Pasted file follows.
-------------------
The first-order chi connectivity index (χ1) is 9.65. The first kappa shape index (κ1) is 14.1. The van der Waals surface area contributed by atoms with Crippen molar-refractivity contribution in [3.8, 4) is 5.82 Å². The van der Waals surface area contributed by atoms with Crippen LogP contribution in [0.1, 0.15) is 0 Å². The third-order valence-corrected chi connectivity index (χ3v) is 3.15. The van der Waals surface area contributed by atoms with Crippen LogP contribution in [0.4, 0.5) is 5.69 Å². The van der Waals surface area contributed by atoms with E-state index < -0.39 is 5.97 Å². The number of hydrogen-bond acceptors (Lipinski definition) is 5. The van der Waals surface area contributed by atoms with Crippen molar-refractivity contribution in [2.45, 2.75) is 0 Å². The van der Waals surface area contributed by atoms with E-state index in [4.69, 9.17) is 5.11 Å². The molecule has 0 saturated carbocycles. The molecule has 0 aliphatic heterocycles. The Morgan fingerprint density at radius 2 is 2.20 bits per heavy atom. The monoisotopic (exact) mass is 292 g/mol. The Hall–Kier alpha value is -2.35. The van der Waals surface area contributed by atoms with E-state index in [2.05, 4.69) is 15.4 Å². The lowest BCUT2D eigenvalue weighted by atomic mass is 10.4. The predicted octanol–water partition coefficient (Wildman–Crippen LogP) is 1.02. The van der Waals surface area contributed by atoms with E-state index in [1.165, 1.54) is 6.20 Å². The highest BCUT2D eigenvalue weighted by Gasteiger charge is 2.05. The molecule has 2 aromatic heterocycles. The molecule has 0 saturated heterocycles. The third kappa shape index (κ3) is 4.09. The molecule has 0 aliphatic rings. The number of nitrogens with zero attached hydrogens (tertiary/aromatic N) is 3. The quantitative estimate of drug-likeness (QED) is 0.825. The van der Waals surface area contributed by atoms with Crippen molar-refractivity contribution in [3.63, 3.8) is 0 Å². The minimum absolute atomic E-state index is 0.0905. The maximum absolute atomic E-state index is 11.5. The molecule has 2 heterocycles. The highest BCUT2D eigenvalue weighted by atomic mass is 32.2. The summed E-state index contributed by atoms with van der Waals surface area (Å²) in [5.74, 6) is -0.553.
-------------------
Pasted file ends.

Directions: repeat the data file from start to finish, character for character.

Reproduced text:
The first-order chi connectivity index (χ1) is 9.65. The first kappa shape index (κ1) is 14.1. The van der Waals surface area contributed by atoms with Crippen molar-refractivity contribution in [3.8, 4) is 5.82 Å². The van der Waals surface area contributed by atoms with Crippen LogP contribution in [0.1, 0.15) is 0 Å². The third-order valence-corrected chi connectivity index (χ3v) is 3.15. The van der Waals surface area contributed by atoms with Crippen LogP contribution in [0.4, 0.5) is 5.69 Å². The van der Waals surface area contributed by atoms with E-state index < -0.39 is 5.97 Å². The number of hydrogen-bond acceptors (Lipinski definition) is 5. The van der Waals surface area contributed by atoms with Crippen molar-refractivity contribution in [2.45, 2.75) is 0 Å². The van der Waals surface area contributed by atoms with E-state index in [4.69, 9.17) is 5.11 Å². The molecule has 0 saturated carbocycles. The molecule has 0 aliphatic heterocycles. The Morgan fingerprint density at radius 2 is 2.20 bits per heavy atom. The monoisotopic (exact) mass is 292 g/mol. The Hall–Kier alpha value is -2.35. The van der Waals surface area contributed by atoms with E-state index in [2.05, 4.69) is 15.4 Å². The lowest BCUT2D eigenvalue weighted by atomic mass is 10.4. The predicted octanol–water partition coefficient (Wildman–Crippen LogP) is 1.02. The van der Waals surface area contributed by atoms with E-state index in [1.165, 1.54) is 6.20 Å². The highest BCUT2D eigenvalue weighted by Gasteiger charge is 2.05. The molecule has 2 aromatic heterocycles. The molecule has 0 saturated heterocycles. The third kappa shape index (κ3) is 4.09. The molecule has 0 aliphatic rings. The number of nitrogens with zero attached hydrogens (tertiary/aromatic N) is 3. The quantitative estimate of drug-likeness (QED) is 0.825. The van der Waals surface area contributed by atoms with Crippen molar-refractivity contribution in [3.63, 3.8) is 0 Å². The minimum absolute atomic E-state index is 0.0905. The maximum absolute atomic E-state index is 11.5. The molecule has 2 heterocycles. The highest BCUT2D eigenvalue weighted by atomic mass is 32.2. The summed E-state index contributed by atoms with van der Waals surface area (Å²) in [5.74, 6) is -0.553.